Corrections Staff Vote to Strike After 9 Months of Bargaining

Source: PSA

1900 Community Corrections workers have voted to strike three times over April, after nine months of negotiations between the Public Service Association Te Pūkenga Here Tikanga Mahi, and the Department of Corrections.

The strikes will involve PSA Community Corrections members walking off the job for three 2-hour strikes, three weeks in a row. This will leave residential facilities managed by Corrections unstaffed, Courts will not have Corrections representatives, programmes will cease to run in Prisons, Community Work crews will not be able to operate, electronic monitoring will not be monitored and sentences and orders such as Parole and Release Conditions will not be managed.

“Members are insulted by the Department’s offer. The most recent proposal and the Department’s pay system is rooted in the past and ignores the realities of today with inflation at 7.2%, where burnout is ‘just part of the job’ and covering for constant staff vacancies means holding dangerously large workloads,” said PSA lead organiser for Community Corrections, Josephine O’Connor.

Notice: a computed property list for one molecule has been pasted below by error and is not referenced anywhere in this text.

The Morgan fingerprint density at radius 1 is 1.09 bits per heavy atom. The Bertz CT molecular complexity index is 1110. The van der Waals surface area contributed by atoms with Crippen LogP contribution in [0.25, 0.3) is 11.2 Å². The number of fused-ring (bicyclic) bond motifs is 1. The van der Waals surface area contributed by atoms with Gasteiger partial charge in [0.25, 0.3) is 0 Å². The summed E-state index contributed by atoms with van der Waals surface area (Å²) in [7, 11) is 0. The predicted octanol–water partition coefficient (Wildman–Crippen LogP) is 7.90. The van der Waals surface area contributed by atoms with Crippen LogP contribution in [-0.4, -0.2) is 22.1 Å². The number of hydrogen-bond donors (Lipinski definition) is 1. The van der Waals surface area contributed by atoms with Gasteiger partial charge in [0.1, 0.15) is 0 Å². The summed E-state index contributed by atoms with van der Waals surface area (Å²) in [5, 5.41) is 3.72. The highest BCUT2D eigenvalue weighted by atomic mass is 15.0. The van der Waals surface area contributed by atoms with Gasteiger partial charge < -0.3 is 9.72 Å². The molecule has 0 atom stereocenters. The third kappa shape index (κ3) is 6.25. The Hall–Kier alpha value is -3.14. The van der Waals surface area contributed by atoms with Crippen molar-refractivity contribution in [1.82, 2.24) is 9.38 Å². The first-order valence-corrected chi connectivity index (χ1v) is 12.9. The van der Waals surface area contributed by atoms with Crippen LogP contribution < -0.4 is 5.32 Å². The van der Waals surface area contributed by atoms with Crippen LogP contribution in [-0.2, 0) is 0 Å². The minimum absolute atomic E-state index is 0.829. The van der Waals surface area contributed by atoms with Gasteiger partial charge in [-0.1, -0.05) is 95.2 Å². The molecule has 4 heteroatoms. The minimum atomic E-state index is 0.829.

“Our members know that the Department cannot recruit new staff on the current pay rates, and many are considering their options. Staff who have been with the Department for more than 20 years, managing the most intensive risk that Corrections has responsibility for, are being offered a wage cut when adjusted for inflation.

“We have members relying on food parcels, living off multiple credit cards and needing secondary employment, via night shifts at supermarkets. It’s devastating for people who should be respected public service workers.

“These are people performing what is often regarded as invisible work. You won’t see them featured in Corrections TV advertisements chatting at BBQ’s, they don’t wear uniforms, they are mostly women, and they manage 75% of people under the care of Corrections. There are 31,000 sentences and orders being managed by PSA members at Community Corrections on any day of the week and this includes approximately 7,000 people on Electronic Monitoring. This is a vital, 24/7 operation and the pay is appalling.

“PSA Community Corrections members are subject to pay that sits just above the minimum wage and a pay system which discriminates against Māori staff and Corrections does not appear to care about this.

“Investing in Public Service pay is investing in public services. The PSA will continue to push for wage increases that close the gap with the private sector and offset the inflationary pressures on our members’ household budgets,” said Josephine O’Connor.

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